Baker Hostetler Helps Legal Aid Preserve Education Rights
In 2006 Baker Hostetler committed an $80,000 grant, distributed over three years, to support a Legal Aid staff attorney devoted to education matters. Because of Baker Hostetler’s support, Legal Aid was able to leverage those funds and grow its education law practice considerably. Legal Aid preserves education rights of low-income children through direct representation, the training of advocates and parents, and by challenging wrongful school policies.
Policies like that encountered by Amelia Washington*, who was shocked when her nine year-old daughter Lynelle* was suspended from school. The third grader, an honors student, had brought a tiny, two-inch purple water squirter – a toy you might find at a summer picnic or child’s birthday party – to school. A classmate spotted the toy and reported Lynelle to a teacher. Considered a weapon according to school policy, the water pistol was deemed cause for suspension and, subsequently, expulsion. Lynelle stated she did not see any difference between the water squirter and a fashion doll she had previously brought with her to school.
Lynelle was not represented at the initial expulsion hearing; the district took action and expelled her. She missed twenty school days – one full month. In accordance with the school policy, she was not afforded an opportunity to make up her work.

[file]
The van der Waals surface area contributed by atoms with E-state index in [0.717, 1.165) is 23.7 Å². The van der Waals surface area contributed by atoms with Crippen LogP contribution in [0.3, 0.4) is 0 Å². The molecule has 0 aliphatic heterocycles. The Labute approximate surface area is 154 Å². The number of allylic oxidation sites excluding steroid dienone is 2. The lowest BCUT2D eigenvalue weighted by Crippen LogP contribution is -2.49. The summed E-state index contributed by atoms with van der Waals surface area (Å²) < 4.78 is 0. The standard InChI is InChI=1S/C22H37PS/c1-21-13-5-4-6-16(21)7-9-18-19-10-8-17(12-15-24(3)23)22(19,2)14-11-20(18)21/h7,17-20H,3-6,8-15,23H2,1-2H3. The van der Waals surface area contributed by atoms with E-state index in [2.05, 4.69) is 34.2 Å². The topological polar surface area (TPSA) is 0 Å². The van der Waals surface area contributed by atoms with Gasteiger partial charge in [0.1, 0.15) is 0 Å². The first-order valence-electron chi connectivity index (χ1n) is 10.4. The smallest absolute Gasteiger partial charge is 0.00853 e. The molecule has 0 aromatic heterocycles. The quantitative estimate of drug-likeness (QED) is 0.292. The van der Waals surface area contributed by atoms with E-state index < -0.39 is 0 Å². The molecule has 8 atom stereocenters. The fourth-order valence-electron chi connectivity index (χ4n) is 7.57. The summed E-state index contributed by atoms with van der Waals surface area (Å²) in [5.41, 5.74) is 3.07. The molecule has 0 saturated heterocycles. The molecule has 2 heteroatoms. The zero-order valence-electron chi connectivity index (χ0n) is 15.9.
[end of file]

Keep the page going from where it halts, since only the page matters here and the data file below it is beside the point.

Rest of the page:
Baker Hostetler Education Attorney Katie Feldman represented Ms. Washington and her daughter on appeal: “Unfortunately, Lynelle’s expulsion was an instance of zero tolerance for weapons trumping common sense. By expelling Lynelle under its ‘look-alike weapon’ prohibition, the district failed to follow its own policy since the squirt gun clearly did not even match the definition provided by the district of a look-alike weapon.”
Adds Ms.Washington, “Ms. Feldman really did some digging into definitions and legality, which I wouldn’t have known about. If it hadn’t been for the legal assistance, I don’t think we would have been able to handle the situation.” At the hearing, Ms. Feldman highlighted the importance of access to education and the district’s responsibility to educate Lynelle. The expulsion was overturned, and Lynelle was allowed to make up the school work she missed during her absence. Lynelle is now in fourth grade and continues to do well.
Ms. Feldman notes, “The Washingtons hoped that by challenging the expulsion and the district’s interpretation of its look-alike weapon policy, they could prevent other families from going through the same experience.”
* Name changed to protect client’s confidence